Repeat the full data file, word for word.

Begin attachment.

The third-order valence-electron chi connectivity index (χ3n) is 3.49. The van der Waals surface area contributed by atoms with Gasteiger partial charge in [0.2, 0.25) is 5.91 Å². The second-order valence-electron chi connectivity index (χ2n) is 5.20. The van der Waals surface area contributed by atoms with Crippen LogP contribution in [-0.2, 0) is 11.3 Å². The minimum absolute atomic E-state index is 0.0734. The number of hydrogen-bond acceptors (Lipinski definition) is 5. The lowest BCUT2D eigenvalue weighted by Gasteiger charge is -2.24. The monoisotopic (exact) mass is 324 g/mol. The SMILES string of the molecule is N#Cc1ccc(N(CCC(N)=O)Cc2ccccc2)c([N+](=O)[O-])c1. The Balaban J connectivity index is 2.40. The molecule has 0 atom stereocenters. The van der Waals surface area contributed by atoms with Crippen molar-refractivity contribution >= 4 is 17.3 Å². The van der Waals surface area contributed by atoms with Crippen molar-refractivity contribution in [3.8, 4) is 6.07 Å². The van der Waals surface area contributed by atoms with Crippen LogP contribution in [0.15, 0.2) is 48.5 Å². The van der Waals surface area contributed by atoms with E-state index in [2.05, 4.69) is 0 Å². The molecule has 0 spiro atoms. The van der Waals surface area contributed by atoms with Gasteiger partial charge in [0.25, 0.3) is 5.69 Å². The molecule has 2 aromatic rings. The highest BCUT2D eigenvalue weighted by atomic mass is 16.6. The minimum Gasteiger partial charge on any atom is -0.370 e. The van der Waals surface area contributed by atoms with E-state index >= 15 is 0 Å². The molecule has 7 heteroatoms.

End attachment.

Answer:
The third-order valence-electron chi connectivity index (χ3n) is 3.49. The van der Waals surface area contributed by atoms with Gasteiger partial charge in [0.2, 0.25) is 5.91 Å². The second-order valence-electron chi connectivity index (χ2n) is 5.20. The van der Waals surface area contributed by atoms with Crippen LogP contribution in [-0.2, 0) is 11.3 Å². The minimum absolute atomic E-state index is 0.0734. The number of hydrogen-bond acceptors (Lipinski definition) is 5. The lowest BCUT2D eigenvalue weighted by Gasteiger charge is -2.24. The monoisotopic (exact) mass is 324 g/mol. The SMILES string of the molecule is N#Cc1ccc(N(CCC(N)=O)Cc2ccccc2)c([N+](=O)[O-])c1. The Balaban J connectivity index is 2.40. The molecule has 0 atom stereocenters. The van der Waals surface area contributed by atoms with Crippen molar-refractivity contribution >= 4 is 17.3 Å². The van der Waals surface area contributed by atoms with Crippen molar-refractivity contribution in [3.8, 4) is 6.07 Å². The van der Waals surface area contributed by atoms with Crippen LogP contribution in [0.15, 0.2) is 48.5 Å². The van der Waals surface area contributed by atoms with E-state index in [2.05, 4.69) is 0 Å². The molecule has 0 spiro atoms. The van der Waals surface area contributed by atoms with Gasteiger partial charge in [0.25, 0.3) is 5.69 Å². The molecule has 2 aromatic rings. The highest BCUT2D eigenvalue weighted by atomic mass is 16.6. The minimum Gasteiger partial charge on any atom is -0.370 e. The van der Waals surface area contributed by atoms with E-state index >= 15 is 0 Å². The molecule has 7 heteroatoms.